22 Jun 2006
No regrets over glint of toughness on democracy, says Lee
Wednesday June 21, 2006
By John Roughan
Singaporean Prime Minister Lee Hsien Loong, who gave New Zealanders a glimpse of the hard edge of Singaporean democracy during his state visit this week, has no regrets about it.
Mr Lee, son of the city state's patriarch Lee Kuan Yew, was asked at his Wellington press conference why he is suing an Opposition politician for defamation and pursuing charges against him of speaking in a public place without a licence before Singapore's recent election.
"He's a liar, he's a cheat, he's deceitful, he's confrontational, it's a destructive form of politics designed not to win elections in Singapore but to impress foreign supporters and make himself out to be a martyr," the newly re-elected Prime Minister said of his unsuccessful opponent, Chee Soon Juan.
Speaking to the Herald in Auckland yesterday, Mr Lee did not believe the previous day's outburst had left a bad impression.
"No I don't think so," he said. "It depends what you are doing and why you are doing it. Everybody has to abide by the laws.
"If you deliberately defame somebody then there has to be consequences. If we didn't act against somebody who defamed us then it is not a matter of being generous and forgiving but the question arises if no action is taken, surely there must be some truth to it."
As for licensing public speaking, "Our main concern is race, language and religion. These are issues where you can rouse people and words cannot be taken back and you can cause riots and bloodshed."
It applied only outdoors, he insisted. "Indoors you can have any number of gatherings [and] you can publish anything you like in writing. But to organise a crowd and harangue the crowd - we thing it's wise to have precautions."
You'd wonder why they bother. Singapore has been ruled by the Lees' Peoples Action Party since its independence 40 years ago. At the latest election the party won 82 seats, opposition parties just two.
Elections are so one sided that the constitution now awards the Opposition three seats in the legislature, regardless of the election results, and there are nine seats reserved for nominees from occupational groups, including the media.
Mr Lee is only the third Prime Minister the country has had, following his father, who retired in 1990 (though he remains in the Cabinet as "minister mentor"), and Goh Chok Tong, who was thought to be a seat-warmer for Lee junior, known as BG ever since he became the youngest Brigadier General in the Army's history.
Mr Lee's political apprenticeship was longer than expected, perhaps partly due to his brush with cancer of the lymph nodes in 1992.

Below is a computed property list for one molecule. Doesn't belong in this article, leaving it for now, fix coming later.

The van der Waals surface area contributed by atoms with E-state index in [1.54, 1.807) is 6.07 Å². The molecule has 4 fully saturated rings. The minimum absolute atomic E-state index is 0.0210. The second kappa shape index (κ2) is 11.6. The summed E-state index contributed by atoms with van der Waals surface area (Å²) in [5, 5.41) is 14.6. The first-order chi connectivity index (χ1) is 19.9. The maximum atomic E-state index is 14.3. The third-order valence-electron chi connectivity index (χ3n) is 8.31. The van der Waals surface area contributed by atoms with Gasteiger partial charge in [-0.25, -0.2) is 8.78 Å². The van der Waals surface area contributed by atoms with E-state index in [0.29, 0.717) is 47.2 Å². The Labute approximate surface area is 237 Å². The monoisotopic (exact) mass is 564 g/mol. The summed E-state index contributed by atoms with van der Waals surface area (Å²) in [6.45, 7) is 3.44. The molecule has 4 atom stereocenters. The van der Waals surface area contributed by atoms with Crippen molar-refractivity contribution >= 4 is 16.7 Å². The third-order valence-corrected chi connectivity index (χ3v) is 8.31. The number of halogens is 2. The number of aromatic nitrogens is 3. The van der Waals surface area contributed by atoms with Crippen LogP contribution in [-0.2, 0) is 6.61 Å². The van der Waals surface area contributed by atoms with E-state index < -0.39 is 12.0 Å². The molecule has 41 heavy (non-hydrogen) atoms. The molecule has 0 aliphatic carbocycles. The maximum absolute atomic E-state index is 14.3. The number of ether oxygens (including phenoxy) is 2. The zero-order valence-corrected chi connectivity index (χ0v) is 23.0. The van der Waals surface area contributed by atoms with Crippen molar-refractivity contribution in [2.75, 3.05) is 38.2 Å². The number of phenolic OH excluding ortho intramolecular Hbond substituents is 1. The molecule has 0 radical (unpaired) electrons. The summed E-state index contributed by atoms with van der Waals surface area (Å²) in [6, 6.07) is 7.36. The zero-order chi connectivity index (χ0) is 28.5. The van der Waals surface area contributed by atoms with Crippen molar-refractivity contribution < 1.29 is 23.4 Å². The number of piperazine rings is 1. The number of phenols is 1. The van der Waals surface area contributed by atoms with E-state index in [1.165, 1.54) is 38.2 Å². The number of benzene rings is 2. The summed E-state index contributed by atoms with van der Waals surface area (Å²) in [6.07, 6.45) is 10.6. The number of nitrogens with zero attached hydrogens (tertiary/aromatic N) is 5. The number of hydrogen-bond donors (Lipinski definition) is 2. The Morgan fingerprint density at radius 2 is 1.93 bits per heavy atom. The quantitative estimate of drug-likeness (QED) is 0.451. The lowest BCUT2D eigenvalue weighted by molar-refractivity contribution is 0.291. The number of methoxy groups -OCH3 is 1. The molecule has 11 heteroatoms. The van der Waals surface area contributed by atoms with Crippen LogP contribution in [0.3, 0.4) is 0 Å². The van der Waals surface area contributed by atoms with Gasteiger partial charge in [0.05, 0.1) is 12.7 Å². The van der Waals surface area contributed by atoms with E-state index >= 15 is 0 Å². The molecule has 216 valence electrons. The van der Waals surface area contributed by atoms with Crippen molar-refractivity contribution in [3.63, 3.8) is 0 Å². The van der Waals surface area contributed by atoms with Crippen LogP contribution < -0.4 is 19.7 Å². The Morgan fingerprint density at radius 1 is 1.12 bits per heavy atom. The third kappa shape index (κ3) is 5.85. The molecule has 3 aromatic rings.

He is said to be arrogant and autocratic, which possibly explains the tension in the hotel room as his entourage awaits.
But when he enters he is affable, languid and surprisingly tall.
How then did he explain his party's unbroken record in power?
There have been other countries, he points out, with one party in power for a long period: Japan, Mexico.
"In our case special circumstances made us the dominant party after independence and keeping that position by a series of actions.
"One, by keeping talent and making sure we were the best qualified team. Two, we have kept ourselves renewed - same party but not the same people, new MPs, new ministers, new ideas ...
"Three, keeping a broad central view of Singapore. We are not representing one section of the population, workers against employers or any other group. We are representing the whole country."
But democracy is about dealing with differences of opinion. How does Singapore manage that?
"We have elections, many parties, news media report a wide range of views and now the internet. There are any number of blogs on Singapore.
"It's not possible for us to have unanimous views ... but on major fundamentals of the country - that you have to be self-reliant, have a strong defence, good multi-racial relations, that you have to plug into the world and globalise and earn a living for ourselves - those are broad principles which command very general support."
Singapore and New Zealand have a free trade agreement, our most comprehensive after CER with Australia, and just last month the Singapore deal was the basis of a four-way Pacific pact with the inclusion of Brunei and Chile.
Mr Lee hopes his visit to Australia and New Zealand, his first overseas since his re-election, will help bring us closer. "I think you need a population more attuned to what is happening in Asia."
Human rights, he said, "are familiar issues to Western journalists and maybe readers too, but really they don't define Asia. You need to come and learn how people live."
* Born February 10, 1952, Lee Hsien Loong is the eldest child of former Singaporean Prime Minister Lee Kuan Yew.
* Studied at Cambridge and Harvard, gaining a first-class degree in mathematics and a masters degree in public administration.
* Joined Singapore Armed Forces in 1971. Rose quickly through the ranks to become brigadier-general.
* In 1984 followed his father into politics as a member of the ruling People's Action Party. Elected to the party's central executive committee in 1986. Appointed Deputy Prime Minister in November 1990. Became Prime Minister in August 2004.
* Married to Ho Ching, executive director and chief executive of the Government-owned Temasek Holdings.
The couple have one daughter and three sons, including a daughter and son from Lee's first wife.